11 January 2013

Speed blogging

iWater! (Alona Beach, PH)
  1. What would be the impact of SoCal losing access to Delta water? A 6+ percent drop in GDP and employment (Table ES-4), UNLESS customers are allowed to adjust ("Simultaneous Resilience"), in which case the cost drops to about nothing (Table 11). I'm annoyed that the authors buried this result, but it WAS prepared for the LA Country Economic Development Corporation (hint).

  2. California’s Water Market, By the Numbers: Update 2012 [pdf]

  3. Here's the summary report [pdf] for the EA/Water UK Tariff Workshop where I spoke in November [previous post with slides and audio].

  4. Here's my post on water, energy and the economy over at the Growing Blue website. As usual, I think the water-energy nexus is irrelevant.

  5. Achieving Financial Sustainability and Recovering Costs in Bank Financed Water Supply and Sanitation and Irrigation Projects has an interesting description of evolving attitudes towards finance, but I still think there's no role for direct subsidies to water users, i.e., aim for full cost recovery (including scarcity pricing) and directly transfer cash to subsidize politically-important groups.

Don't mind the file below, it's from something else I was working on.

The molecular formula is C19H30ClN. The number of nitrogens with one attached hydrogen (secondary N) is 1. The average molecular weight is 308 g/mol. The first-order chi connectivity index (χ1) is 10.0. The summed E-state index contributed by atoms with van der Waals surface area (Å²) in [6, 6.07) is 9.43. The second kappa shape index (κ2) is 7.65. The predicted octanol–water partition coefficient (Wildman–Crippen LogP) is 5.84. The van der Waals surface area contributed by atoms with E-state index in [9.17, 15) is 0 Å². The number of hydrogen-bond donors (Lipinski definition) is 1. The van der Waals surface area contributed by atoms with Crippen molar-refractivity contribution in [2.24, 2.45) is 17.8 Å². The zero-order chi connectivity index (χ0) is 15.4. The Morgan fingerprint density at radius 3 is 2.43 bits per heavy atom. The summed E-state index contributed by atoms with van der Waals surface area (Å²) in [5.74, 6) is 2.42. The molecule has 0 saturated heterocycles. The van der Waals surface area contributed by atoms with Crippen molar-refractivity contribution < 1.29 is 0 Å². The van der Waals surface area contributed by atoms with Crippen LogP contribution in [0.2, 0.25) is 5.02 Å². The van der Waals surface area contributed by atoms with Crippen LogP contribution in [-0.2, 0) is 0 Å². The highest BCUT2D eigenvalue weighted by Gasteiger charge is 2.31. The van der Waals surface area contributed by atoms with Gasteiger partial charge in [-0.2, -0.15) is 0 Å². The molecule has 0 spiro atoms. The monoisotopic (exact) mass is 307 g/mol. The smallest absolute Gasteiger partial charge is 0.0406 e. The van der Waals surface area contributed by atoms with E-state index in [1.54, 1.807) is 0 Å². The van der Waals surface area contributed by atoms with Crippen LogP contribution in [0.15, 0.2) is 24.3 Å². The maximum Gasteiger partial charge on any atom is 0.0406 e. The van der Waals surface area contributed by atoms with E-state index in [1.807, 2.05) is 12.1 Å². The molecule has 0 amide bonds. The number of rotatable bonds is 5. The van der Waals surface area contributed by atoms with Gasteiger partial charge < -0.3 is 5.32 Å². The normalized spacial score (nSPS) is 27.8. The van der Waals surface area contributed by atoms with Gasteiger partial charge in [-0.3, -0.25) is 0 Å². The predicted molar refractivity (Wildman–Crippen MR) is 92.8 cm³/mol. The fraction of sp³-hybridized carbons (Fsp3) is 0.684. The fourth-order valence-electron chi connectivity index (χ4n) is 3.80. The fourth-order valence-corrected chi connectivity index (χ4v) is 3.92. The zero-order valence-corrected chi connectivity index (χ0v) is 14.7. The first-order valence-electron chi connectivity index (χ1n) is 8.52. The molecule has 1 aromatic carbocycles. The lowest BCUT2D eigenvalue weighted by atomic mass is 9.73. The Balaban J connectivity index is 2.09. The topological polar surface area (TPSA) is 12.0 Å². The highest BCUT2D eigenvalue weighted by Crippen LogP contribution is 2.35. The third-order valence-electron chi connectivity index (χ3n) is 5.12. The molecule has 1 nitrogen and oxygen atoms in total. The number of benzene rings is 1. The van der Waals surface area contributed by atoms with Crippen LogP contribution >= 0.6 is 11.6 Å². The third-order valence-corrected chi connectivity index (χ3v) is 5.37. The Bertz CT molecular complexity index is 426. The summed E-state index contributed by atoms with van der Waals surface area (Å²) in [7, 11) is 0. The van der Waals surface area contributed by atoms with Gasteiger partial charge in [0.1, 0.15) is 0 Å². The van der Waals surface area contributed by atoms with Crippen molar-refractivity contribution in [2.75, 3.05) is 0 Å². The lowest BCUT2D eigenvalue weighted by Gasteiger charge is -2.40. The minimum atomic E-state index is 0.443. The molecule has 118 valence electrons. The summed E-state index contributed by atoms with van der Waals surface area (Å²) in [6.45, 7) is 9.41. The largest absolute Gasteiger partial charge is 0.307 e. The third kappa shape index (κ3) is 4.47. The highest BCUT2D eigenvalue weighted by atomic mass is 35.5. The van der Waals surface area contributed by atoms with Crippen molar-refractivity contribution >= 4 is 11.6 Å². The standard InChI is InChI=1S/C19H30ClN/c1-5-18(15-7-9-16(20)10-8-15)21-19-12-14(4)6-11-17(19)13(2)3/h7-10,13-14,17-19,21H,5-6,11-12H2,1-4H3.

H/T to BB

1 comment:

  1. Re #1: I'm glad to see you noticed those ridiculous results too. The whole impact disapeared with basic lawn watering restrictions. They modeled a scenario where industries (even hospitals) cutback water use more than households in a shortage, and those industries had virtually no ability to substitute for water. If a hospital has to cut back 5% on water use, it will cut output (patients served) and employment by 4%. It may sound ridiculous, but that's exactly what the results of this report says.


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